Interview: Batsheva Ensemble Q&A

Tuesday 13 November 2012 by Hannah Dye

Or Schraiber, Batsheva Ensemble. Image: Christ Nash

Batsheva Ensemble is the younger strand of Batsheva Dance Company, made up of dancers aged 18 – 24 who are selected annually from approximately 300 dancers from around the world. Batsheva Ensemble is touring the UK for the first time with Deca Dance, visiting London next week (19 -21 November)
We caught up with 20 year old Or Schraiber, who has been a member of Batsheva Ensemble for two years. He tells us about his journey into dance and what we can expect from their London performance at Sadler’s Wells…

You will be performing at Sadler’s Wells, London, later this month. Tell us about Deca Dance ..
This is quite a hard question to answer in a way as I’ve never actually experienced Deca Dance as an audience member, only as a performer. I hope audiences will find the show inspiring, and uplifting. There is a moment in the show when we invite members of the audience on stage, and this part of the production is always really exciting for us. The people who join us on stage are not dancers and all react in different ways, so this part always creates something really unique and beautiful.

Your Ensemble performs to young audiences, offer dance workshops and access to open rehearsals. How do your younger audiences respond to the unique ‘Gaga’ style?
We tour this production to schools all over Israel, and the reaction of the young audiences we perform to is really fascinating. Mostly they have never seen any contemporary dance before, and are not used to sitting for an hour or more to see a show like Deca Dance. At first they can be quite noisy, laughing and messing around, but then you can see their attention start to focus as they become drawn in by what they are watching. After the show the students we perform to tell us how surprised they are by how much they enjoyed seeing the show, and we often have students wanting to have their picture taken with us!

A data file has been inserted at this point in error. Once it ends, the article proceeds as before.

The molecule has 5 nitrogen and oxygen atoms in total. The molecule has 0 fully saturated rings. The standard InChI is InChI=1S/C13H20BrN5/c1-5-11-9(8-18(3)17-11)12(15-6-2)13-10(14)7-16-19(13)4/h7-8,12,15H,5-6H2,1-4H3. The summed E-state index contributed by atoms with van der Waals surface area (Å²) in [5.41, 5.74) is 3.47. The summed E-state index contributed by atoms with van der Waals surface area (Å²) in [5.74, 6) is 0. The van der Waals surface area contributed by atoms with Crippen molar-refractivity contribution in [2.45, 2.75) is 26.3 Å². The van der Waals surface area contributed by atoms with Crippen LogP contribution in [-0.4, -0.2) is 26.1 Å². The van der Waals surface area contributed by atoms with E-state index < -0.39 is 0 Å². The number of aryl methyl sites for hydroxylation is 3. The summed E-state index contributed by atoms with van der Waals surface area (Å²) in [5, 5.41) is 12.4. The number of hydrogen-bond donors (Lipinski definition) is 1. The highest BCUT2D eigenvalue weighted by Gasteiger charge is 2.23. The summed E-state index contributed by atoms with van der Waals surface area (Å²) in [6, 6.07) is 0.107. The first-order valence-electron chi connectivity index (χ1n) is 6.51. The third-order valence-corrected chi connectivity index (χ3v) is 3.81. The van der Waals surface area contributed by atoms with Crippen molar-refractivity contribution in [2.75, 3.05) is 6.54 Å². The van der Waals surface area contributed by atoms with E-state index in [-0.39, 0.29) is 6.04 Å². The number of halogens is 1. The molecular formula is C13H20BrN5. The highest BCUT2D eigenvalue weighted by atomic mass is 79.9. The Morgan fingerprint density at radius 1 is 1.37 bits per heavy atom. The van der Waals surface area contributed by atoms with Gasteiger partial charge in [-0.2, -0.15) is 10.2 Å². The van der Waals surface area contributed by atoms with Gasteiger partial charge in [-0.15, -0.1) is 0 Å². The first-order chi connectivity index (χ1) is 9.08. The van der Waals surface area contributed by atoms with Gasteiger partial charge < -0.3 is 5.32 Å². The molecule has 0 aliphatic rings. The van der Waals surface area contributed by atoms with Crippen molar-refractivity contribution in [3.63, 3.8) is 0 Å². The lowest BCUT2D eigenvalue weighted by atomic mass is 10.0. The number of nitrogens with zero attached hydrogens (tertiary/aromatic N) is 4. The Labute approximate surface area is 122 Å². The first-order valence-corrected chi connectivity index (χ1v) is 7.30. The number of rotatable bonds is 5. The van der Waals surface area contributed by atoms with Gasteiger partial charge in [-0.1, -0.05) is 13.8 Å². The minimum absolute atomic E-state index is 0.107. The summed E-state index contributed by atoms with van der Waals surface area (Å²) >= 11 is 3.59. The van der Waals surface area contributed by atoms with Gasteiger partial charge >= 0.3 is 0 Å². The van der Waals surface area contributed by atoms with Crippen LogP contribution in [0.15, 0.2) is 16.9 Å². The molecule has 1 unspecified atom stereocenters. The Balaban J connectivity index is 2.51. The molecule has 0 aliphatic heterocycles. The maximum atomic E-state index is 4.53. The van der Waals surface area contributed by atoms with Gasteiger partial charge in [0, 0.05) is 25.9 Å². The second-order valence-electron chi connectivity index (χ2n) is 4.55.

You are also touring to other UK destinations. What challenges does the company come across when adapting to new stages/ spaces?
It’s definitely a challenge adapting to different stages. The stages we have performed on so far during the tour have all been quite different dimensions. We have to adapt the measurements of our steps to fit the stage, so you really have to concentrate on your position during every performance. Even so, I think it adds a really interesting quality to our performance and it really makes us think. Personally I like it!

What do you enjoy most about being part of Basheva Ensemble?
One of the best things about being a dancer in the Ensemble is not only that you get to meet other incredible dancers who are at your level, but also that we get to train with the dancers in the Batsheva Dance Company (the senior company). Every day we have ga-ga lessons with the senior dancers, and getting to work with such experienced, intelligent and interesting performers really helps us develop. We also get to work collaboratively on the choreographing of new work which is incredibly rewarding – being a dancer in Batsheva is not just about performing, but about creating too.

How did you get in to dance?
My route to dance is a slightly unusual one! I was first a keen footballer when I was younger, and did a lot of football training, so I was very physically fit. Then I left middle school, and before starting high school I tried a folk dancing class and found I really enjoyed it. I probably wouldn’t have taken this any further but my girlfriend really encouraged me to keep going with it – so I guess you could say I am the dancer I am today because of her!

Folk dance is features on the curriculum in schools in Israel. Is this something that has influenced the dancer you are today?
Folk dance is popular, and everybody does it. There is very good access to dance in schools because of this, which is probably why Israel seems to produce really wonderful dancers.

What piece of advice would you give aspiring young dancers?
Firstly you have to be passionate about what you do. You have to love dance from your heart otherwise your dancing won’t have any honesty. You must enjoy every minute on stage, because those moments are precious. Secondly the best advice I can give is to clear your mind when you perform. Don’t think about anything but the dance and don’t let distractions or worries weigh you down.

Batsheva Ensemble perform at Sadler’s Wells 19-21 November. To book visit www.sadlerswells.com or call 0844 4124300

Find out more
Batsheva Dance Company
Batsheva Ensemble Dancers

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